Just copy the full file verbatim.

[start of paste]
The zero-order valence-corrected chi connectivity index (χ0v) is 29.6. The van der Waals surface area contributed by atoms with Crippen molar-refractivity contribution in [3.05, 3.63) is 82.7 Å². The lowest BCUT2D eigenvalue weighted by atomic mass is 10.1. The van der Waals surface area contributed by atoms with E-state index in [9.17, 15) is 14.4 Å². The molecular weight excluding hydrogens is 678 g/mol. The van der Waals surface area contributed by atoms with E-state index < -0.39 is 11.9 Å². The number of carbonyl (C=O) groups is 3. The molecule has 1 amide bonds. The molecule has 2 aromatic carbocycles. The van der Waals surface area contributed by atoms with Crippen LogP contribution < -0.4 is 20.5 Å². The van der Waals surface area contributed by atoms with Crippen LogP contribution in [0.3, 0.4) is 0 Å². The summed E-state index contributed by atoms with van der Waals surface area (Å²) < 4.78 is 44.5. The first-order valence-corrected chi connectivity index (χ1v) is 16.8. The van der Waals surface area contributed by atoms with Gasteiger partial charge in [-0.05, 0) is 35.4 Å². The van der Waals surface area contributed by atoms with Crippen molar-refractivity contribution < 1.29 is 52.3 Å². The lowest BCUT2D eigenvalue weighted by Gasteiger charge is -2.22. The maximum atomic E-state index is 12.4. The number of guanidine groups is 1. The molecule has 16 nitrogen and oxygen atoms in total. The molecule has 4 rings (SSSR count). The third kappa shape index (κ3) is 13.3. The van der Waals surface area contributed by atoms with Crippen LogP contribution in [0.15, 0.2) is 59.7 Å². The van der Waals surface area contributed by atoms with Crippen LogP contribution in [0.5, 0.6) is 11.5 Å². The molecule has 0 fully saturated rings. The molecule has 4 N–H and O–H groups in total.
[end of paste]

The zero-order valence-corrected chi connectivity index (χ0v) is 29.6. The van der Waals surface area contributed by atoms with Crippen molar-refractivity contribution in [3.05, 3.63) is 82.7 Å². The lowest BCUT2D eigenvalue weighted by atomic mass is 10.1. The van der Waals surface area contributed by atoms with E-state index in [9.17, 15) is 14.4 Å². The molecular weight excluding hydrogens is 678 g/mol. The van der Waals surface area contributed by atoms with E-state index < -0.39 is 11.9 Å². The number of carbonyl (C=O) groups is 3. The molecule has 1 amide bonds. The molecule has 2 aromatic carbocycles. The van der Waals surface area contributed by atoms with Crippen LogP contribution < -0.4 is 20.5 Å². The van der Waals surface area contributed by atoms with Crippen LogP contribution in [0.3, 0.4) is 0 Å². The summed E-state index contributed by atoms with van der Waals surface area (Å²) < 4.78 is 44.5. The first-order valence-corrected chi connectivity index (χ1v) is 16.8. The van der Waals surface area contributed by atoms with Gasteiger partial charge in [-0.05, 0) is 35.4 Å². The van der Waals surface area contributed by atoms with Crippen molar-refractivity contribution < 1.29 is 52.3 Å². The lowest BCUT2D eigenvalue weighted by Gasteiger charge is -2.22. The maximum atomic E-state index is 12.4. The number of guanidine groups is 1. The molecule has 16 nitrogen and oxygen atoms in total. The molecule has 4 rings (SSSR count). The third kappa shape index (κ3) is 13.3. The van der Waals surface area contributed by atoms with Crippen LogP contribution in [0.15, 0.2) is 59.7 Å². The van der Waals surface area contributed by atoms with Crippen LogP contribution in [0.5, 0.6) is 11.5 Å². The molecule has 0 fully saturated rings. The molecule has 4 N–H and O–H groups in total.